A few people managed to get $40-$50 for their copies of Myr Matrix, but your odds of being one of them were incredibly low. If you’d sold into the initial hype, you would have gotten $15-$18 for your copies. If you had waited, you could have made $20-$30. That’s definitely better, of course, but remember: this is one of the few cards where selling into the initial hype wasn’t your absolute best bet, and even here, the difference in expected profit is pretty darn small.
Here’s another card that spiked overnight: Worldfire. It was unbanned in Commander on September 13th, 2021, and the price jumped from $1.50 to $24 in a single day. The fact that it was a Mythic Rare only printed in a single older set, Magic 2013, meant that it had a shot at hitting $50+ if it had become a new auto-include in any Commander strategy that could run it. Nobody wanted to risk waiting too long and having to spend that much on a single former bulk mythic, so they bought in as fast as possible.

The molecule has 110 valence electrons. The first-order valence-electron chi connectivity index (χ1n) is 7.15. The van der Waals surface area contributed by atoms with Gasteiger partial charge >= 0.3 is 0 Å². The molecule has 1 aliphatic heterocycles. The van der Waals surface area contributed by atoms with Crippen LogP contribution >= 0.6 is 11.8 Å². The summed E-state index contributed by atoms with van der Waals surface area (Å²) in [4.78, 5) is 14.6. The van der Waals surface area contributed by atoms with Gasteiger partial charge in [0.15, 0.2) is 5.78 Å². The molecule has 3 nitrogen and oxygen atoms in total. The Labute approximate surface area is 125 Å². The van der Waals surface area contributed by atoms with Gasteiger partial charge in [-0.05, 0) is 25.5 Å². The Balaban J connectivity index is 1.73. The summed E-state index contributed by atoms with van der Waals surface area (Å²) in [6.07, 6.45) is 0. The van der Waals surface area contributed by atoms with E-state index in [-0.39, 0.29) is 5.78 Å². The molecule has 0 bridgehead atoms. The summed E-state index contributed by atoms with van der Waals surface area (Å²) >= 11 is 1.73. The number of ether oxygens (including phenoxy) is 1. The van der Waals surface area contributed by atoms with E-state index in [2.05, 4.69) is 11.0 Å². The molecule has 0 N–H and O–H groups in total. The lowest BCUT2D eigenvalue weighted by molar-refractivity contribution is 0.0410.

With the benefit of hindsight, we now know that Worldfire is a fairly medium Commander card. It’s good in the right shell, but it’s certainly not the kind of card that’s going to command a massive price tag. It’s a $6-$7 card now, the same as it was a few months after the unbanning. That’s still a solid price for your former bulk Mythic Rare, but gosh, we’d all have been far better off selling our copies of this card into that initial surge of demand. Even if you’d cashed out at $10-$12 instead of the full $24, you’d have made quite a bit more than you would if you sold your copies now.
Market Price: $26.66